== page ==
• “Externalising” problems: physical fighting or vandalising property in the past 30 days
  • Substance use problems that may represent coping mechanisms: ≥3 episodes of drunkenness or binge drinking in the previous 30 days, prescription or over-the-counter (OTC) drug misuse in the previous 12 months
  • The number of times evening meals were eaten with their family
  • Demographic information about respondents’ age, sex and eligibility for free or reduced-cost school meals (indicating low income households)

Ordinal regression was used to analyse the contribution of demographic factors to cyberbullying victimisation. Odd ratios (ORs) were calculated using logistic regression to examine the association between mental health and substance abuse with cyberbullying exposure. Negative binomial regressions were used to test the direct and indirect effects of cyberbullying victimisation and family dinners on internalising and externalising problems, alcohol and substance misuse and health problems.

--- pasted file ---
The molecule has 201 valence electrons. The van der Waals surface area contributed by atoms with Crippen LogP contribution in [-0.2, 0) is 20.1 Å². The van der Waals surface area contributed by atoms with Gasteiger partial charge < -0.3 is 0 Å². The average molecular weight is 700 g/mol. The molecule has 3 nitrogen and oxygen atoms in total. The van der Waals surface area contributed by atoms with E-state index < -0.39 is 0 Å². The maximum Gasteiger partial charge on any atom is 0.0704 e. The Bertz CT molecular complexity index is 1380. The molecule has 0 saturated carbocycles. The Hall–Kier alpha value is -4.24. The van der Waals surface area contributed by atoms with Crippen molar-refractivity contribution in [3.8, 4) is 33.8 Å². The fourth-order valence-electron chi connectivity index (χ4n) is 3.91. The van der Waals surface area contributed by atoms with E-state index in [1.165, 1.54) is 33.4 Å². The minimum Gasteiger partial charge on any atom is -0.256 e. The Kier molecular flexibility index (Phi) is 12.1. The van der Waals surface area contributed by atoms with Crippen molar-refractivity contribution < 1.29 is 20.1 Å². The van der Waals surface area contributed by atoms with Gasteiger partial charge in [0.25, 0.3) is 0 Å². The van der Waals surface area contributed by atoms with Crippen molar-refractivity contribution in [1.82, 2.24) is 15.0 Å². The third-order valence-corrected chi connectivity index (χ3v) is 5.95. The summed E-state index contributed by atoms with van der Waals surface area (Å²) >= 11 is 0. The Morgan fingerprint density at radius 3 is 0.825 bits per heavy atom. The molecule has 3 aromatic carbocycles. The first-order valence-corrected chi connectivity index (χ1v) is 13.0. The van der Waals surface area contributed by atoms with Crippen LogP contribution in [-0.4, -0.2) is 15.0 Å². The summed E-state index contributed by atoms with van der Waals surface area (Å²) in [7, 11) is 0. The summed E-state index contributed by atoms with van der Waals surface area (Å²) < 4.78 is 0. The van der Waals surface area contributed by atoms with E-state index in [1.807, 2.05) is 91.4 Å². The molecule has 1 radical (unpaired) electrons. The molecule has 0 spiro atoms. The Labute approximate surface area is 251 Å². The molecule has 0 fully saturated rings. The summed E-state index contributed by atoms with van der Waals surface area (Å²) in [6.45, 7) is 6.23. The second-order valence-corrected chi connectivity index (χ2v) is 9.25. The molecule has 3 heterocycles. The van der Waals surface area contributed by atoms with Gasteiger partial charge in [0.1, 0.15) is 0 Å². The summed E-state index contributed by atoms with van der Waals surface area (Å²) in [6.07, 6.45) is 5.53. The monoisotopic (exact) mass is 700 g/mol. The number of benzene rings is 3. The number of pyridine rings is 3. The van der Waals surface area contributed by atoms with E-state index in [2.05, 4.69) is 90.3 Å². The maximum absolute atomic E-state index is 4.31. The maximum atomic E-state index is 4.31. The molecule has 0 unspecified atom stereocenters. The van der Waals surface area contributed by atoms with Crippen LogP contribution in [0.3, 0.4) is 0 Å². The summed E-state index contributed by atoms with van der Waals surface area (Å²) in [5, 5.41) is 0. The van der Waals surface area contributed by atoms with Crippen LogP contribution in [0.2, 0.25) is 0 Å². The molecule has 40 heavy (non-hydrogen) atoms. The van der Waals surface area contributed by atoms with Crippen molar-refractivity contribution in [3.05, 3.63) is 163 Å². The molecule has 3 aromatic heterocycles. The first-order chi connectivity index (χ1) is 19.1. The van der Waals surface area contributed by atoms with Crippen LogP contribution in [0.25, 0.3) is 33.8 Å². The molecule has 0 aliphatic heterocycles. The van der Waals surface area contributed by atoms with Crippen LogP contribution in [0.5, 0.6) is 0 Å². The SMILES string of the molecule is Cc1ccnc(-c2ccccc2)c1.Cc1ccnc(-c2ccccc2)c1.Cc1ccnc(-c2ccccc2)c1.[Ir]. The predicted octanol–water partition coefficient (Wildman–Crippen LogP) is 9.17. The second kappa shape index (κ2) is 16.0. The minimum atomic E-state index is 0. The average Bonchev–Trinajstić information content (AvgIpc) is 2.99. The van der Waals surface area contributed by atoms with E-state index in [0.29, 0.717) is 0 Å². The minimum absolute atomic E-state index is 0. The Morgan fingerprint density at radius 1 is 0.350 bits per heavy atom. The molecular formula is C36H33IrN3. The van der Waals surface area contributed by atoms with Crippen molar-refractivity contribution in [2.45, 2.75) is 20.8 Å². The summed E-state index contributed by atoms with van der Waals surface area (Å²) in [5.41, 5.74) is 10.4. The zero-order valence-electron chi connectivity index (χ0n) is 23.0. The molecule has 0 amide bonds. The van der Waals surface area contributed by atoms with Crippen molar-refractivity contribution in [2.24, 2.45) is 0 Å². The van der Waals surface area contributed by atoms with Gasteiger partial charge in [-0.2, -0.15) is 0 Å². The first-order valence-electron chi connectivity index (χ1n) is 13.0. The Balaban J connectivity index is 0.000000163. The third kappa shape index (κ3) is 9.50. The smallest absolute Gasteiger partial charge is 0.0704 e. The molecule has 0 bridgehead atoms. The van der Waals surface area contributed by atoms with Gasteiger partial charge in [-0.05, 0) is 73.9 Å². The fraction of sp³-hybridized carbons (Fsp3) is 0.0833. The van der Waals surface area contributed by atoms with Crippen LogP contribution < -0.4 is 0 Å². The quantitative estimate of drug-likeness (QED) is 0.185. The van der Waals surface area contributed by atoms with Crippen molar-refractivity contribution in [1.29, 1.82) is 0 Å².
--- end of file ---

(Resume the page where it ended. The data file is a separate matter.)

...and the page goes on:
The explosion in technology and social media

The explosion in technology and social media make cyberbullying an easy offense to commit.


The final sample included 18,834 participants. 1,551 cases were excluded where complete cyberbullying data was unavailable. Compared with the remaining sample, excluded cases were slightly older (15.3 vs 15.0 years; p=<0.001), included fewer girls (35.9% vs 50.5%; p=<0.001) and included fewer low-income students (10.1% vs 19.2%, p=<0.001). The removal of these cases did not affect the overall demographic of the final sample. Due to technical problems, the drunkenness and binge drinking questions were only administered to 6,454 students, but this subsample did not differ from the remaining sample on demographics.